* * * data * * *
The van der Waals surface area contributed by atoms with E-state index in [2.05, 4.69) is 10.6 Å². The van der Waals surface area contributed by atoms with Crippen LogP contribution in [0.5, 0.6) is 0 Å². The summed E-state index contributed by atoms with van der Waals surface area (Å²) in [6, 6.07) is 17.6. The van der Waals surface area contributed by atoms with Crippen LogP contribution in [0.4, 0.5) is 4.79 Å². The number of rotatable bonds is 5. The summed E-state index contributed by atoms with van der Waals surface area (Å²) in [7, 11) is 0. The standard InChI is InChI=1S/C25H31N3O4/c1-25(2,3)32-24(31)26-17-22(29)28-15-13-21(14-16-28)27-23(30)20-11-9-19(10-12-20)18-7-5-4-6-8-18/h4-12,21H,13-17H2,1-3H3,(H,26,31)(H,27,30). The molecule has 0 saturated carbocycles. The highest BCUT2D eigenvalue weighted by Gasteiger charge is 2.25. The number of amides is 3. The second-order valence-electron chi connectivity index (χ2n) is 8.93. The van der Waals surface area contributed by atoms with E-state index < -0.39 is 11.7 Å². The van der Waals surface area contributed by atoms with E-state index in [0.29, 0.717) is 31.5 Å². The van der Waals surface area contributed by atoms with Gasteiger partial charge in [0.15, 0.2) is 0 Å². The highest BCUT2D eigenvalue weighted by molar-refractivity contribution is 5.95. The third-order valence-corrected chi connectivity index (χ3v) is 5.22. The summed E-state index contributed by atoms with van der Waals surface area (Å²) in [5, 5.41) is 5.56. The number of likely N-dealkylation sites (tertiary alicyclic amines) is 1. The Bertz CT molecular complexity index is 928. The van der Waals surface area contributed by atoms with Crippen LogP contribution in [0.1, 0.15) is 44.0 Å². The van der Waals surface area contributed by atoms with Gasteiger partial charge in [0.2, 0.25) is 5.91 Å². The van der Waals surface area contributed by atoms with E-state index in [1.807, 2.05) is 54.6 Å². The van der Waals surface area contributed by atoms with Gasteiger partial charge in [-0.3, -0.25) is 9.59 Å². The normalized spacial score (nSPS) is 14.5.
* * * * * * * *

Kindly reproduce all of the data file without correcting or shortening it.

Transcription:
The van der Waals surface area contributed by atoms with E-state index in [2.05, 4.69) is 10.6 Å². The van der Waals surface area contributed by atoms with Crippen LogP contribution in [0.5, 0.6) is 0 Å². The summed E-state index contributed by atoms with van der Waals surface area (Å²) in [6, 6.07) is 17.6. The van der Waals surface area contributed by atoms with Crippen LogP contribution in [0.4, 0.5) is 4.79 Å². The number of rotatable bonds is 5. The summed E-state index contributed by atoms with van der Waals surface area (Å²) in [7, 11) is 0. The standard InChI is InChI=1S/C25H31N3O4/c1-25(2,3)32-24(31)26-17-22(29)28-15-13-21(14-16-28)27-23(30)20-11-9-19(10-12-20)18-7-5-4-6-8-18/h4-12,21H,13-17H2,1-3H3,(H,26,31)(H,27,30). The molecule has 0 saturated carbocycles. The highest BCUT2D eigenvalue weighted by Gasteiger charge is 2.25. The number of amides is 3. The second-order valence-electron chi connectivity index (χ2n) is 8.93. The van der Waals surface area contributed by atoms with E-state index < -0.39 is 11.7 Å². The van der Waals surface area contributed by atoms with E-state index in [0.29, 0.717) is 31.5 Å². The van der Waals surface area contributed by atoms with Gasteiger partial charge in [0.15, 0.2) is 0 Å². The highest BCUT2D eigenvalue weighted by molar-refractivity contribution is 5.95. The third-order valence-corrected chi connectivity index (χ3v) is 5.22. The summed E-state index contributed by atoms with van der Waals surface area (Å²) in [5, 5.41) is 5.56. The number of likely N-dealkylation sites (tertiary alicyclic amines) is 1. The Bertz CT molecular complexity index is 928. The van der Waals surface area contributed by atoms with Crippen LogP contribution in [0.1, 0.15) is 44.0 Å². The van der Waals surface area contributed by atoms with Gasteiger partial charge in [0.2, 0.25) is 5.91 Å². The van der Waals surface area contributed by atoms with E-state index in [1.807, 2.05) is 54.6 Å². The van der Waals surface area contributed by atoms with Gasteiger partial charge in [-0.3, -0.25) is 9.59 Å². The normalized spacial score (nSPS) is 14.5.